Give Talent – Many local nonprofits operate on tight budgets and can’t afford full-time staffers for every need they have. If you have skills in marketing, communications, web design, fundraising, event planning or graphic design, then consider lending your skills to a Hawaii charity this year. If you’re a rad surfer who wants to share your passion, AccesSurf needs you!
Give Together – GivingTuesday is a global initiative designed to unite and inspire communities around the world. Connect with your sphere of influence in a social media live streaming session, a Zoom call, or make a group effort to support local causes. While we may be socially distanced, you can connect with friends to write cards and notes of encouragement for hospital workers stretched by the pandemic. Join one of the many GivingTuesday cause- or issued-based groups here or start your own here in Hawaii.
Share Why You Give – Share your story on social media about why you give on GivingTuesday and inspire others to do the same. Help spread the word about GivingTuesday with the organization’s Social Media Toolkit, Instagram stickers, and Facebook frame.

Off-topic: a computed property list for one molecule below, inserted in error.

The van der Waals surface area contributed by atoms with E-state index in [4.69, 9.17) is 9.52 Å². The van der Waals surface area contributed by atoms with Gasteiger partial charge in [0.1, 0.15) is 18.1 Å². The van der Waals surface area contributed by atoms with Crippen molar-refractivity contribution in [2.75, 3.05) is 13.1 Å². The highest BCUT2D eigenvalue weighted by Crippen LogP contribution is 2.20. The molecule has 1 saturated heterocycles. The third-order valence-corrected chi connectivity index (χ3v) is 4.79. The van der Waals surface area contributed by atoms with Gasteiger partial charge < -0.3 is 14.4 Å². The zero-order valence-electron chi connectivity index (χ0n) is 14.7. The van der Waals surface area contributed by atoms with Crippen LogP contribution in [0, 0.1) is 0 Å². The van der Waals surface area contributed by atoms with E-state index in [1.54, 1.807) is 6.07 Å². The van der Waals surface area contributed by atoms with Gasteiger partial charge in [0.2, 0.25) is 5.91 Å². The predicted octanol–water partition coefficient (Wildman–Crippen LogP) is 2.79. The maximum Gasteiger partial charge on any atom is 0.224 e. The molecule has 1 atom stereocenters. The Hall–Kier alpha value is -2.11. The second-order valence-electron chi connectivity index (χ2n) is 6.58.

Hawaii Life Donates $15,000 to the Hawaiian Islands Land Trust
Throughout this page, we’ve shared links to stories about some of the causes and local charities served by grant funding from the Hawai‘i Life Charitable Fund. As a company, Hawaii Life recently donated $15,000 to the Hawaiian Islands Land Trust (HILT) as one of the founding members of this statewide organization. HILT’s mission is to protect and steward the lands that sustain us — in perpetuity. HILT takes a uniquely holistic approach to land conservation.
As a real estate company, it may seem odd that we are committed to land conservation, but Hawaii Life has made a multi-year commitment to HILT to protect the very special places that make Hawaii so remarkable, appealing, and distinctive. We live here, too, and we want to make sure those places are protected for future generations to enjoy.
Recent Articles About the HLCF: